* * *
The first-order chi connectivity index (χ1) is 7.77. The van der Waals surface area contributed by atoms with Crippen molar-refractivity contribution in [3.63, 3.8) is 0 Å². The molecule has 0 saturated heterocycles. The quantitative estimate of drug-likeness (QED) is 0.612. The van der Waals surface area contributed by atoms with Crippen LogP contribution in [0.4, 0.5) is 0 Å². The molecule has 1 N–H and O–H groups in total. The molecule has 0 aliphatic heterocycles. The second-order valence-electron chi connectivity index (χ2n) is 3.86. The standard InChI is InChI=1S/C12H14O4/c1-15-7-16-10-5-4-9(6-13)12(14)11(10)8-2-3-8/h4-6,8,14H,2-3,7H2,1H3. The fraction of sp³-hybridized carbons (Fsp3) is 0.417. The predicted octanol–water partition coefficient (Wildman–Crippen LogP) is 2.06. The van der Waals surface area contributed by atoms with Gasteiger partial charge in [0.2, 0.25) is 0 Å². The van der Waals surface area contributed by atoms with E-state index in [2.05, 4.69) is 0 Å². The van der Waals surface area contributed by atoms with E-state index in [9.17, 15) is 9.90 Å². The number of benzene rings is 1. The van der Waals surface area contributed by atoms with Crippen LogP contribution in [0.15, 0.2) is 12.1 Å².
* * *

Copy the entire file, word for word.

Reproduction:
The first-order chi connectivity index (χ1) is 7.77. The van der Waals surface area contributed by atoms with Crippen molar-refractivity contribution in [3.63, 3.8) is 0 Å². The molecule has 0 saturated heterocycles. The quantitative estimate of drug-likeness (QED) is 0.612. The van der Waals surface area contributed by atoms with Crippen LogP contribution in [0.4, 0.5) is 0 Å². The molecule has 1 N–H and O–H groups in total. The molecule has 0 aliphatic heterocycles. The second-order valence-electron chi connectivity index (χ2n) is 3.86. The standard InChI is InChI=1S/C12H14O4/c1-15-7-16-10-5-4-9(6-13)12(14)11(10)8-2-3-8/h4-6,8,14H,2-3,7H2,1H3. The fraction of sp³-hybridized carbons (Fsp3) is 0.417. The predicted octanol–water partition coefficient (Wildman–Crippen LogP) is 2.06. The van der Waals surface area contributed by atoms with Gasteiger partial charge in [0.2, 0.25) is 0 Å². The van der Waals surface area contributed by atoms with E-state index in [2.05, 4.69) is 0 Å². The van der Waals surface area contributed by atoms with E-state index in [9.17, 15) is 9.90 Å². The number of benzene rings is 1. The van der Waals surface area contributed by atoms with Crippen LogP contribution in [0.15, 0.2) is 12.1 Å².